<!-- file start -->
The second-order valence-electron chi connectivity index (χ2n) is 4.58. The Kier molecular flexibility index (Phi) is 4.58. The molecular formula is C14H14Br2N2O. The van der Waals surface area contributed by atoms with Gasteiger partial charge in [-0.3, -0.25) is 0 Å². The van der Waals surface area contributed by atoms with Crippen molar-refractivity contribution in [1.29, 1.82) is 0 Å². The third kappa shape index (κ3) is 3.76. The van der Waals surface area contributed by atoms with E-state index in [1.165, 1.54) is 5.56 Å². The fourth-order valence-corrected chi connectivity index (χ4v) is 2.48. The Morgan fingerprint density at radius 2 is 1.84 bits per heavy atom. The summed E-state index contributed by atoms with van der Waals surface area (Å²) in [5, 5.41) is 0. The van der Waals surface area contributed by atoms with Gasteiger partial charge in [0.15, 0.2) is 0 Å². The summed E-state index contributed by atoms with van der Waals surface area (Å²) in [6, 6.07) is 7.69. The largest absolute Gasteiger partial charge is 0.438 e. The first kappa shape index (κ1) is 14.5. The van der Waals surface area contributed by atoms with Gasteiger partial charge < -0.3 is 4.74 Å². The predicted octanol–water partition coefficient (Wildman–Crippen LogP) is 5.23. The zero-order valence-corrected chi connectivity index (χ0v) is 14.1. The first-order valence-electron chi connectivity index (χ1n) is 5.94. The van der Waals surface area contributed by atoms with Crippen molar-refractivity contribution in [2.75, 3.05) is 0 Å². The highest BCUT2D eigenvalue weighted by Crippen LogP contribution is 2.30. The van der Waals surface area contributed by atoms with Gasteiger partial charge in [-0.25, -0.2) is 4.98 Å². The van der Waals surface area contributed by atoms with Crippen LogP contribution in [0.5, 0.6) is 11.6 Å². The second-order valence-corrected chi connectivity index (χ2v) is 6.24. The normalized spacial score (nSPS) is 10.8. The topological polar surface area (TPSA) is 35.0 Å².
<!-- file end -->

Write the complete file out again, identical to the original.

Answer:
The second-order valence-electron chi connectivity index (χ2n) is 4.58. The Kier molecular flexibility index (Phi) is 4.58. The molecular formula is C14H14Br2N2O. The van der Waals surface area contributed by atoms with Gasteiger partial charge in [-0.3, -0.25) is 0 Å². The van der Waals surface area contributed by atoms with Crippen molar-refractivity contribution in [1.29, 1.82) is 0 Å². The third kappa shape index (κ3) is 3.76. The van der Waals surface area contributed by atoms with E-state index in [1.165, 1.54) is 5.56 Å². The fourth-order valence-corrected chi connectivity index (χ4v) is 2.48. The Morgan fingerprint density at radius 2 is 1.84 bits per heavy atom. The summed E-state index contributed by atoms with van der Waals surface area (Å²) in [5, 5.41) is 0. The van der Waals surface area contributed by atoms with Gasteiger partial charge in [0.15, 0.2) is 0 Å². The summed E-state index contributed by atoms with van der Waals surface area (Å²) in [6, 6.07) is 7.69. The largest absolute Gasteiger partial charge is 0.438 e. The first kappa shape index (κ1) is 14.5. The van der Waals surface area contributed by atoms with Gasteiger partial charge < -0.3 is 4.74 Å². The predicted octanol–water partition coefficient (Wildman–Crippen LogP) is 5.23. The zero-order valence-corrected chi connectivity index (χ0v) is 14.1. The first-order valence-electron chi connectivity index (χ1n) is 5.94. The van der Waals surface area contributed by atoms with Crippen molar-refractivity contribution in [2.75, 3.05) is 0 Å². The highest BCUT2D eigenvalue weighted by Crippen LogP contribution is 2.30. The van der Waals surface area contributed by atoms with Gasteiger partial charge in [-0.25, -0.2) is 4.98 Å². The van der Waals surface area contributed by atoms with Crippen LogP contribution in [0.5, 0.6) is 11.6 Å². The second-order valence-corrected chi connectivity index (χ2v) is 6.24. The normalized spacial score (nSPS) is 10.8. The topological polar surface area (TPSA) is 35.0 Å².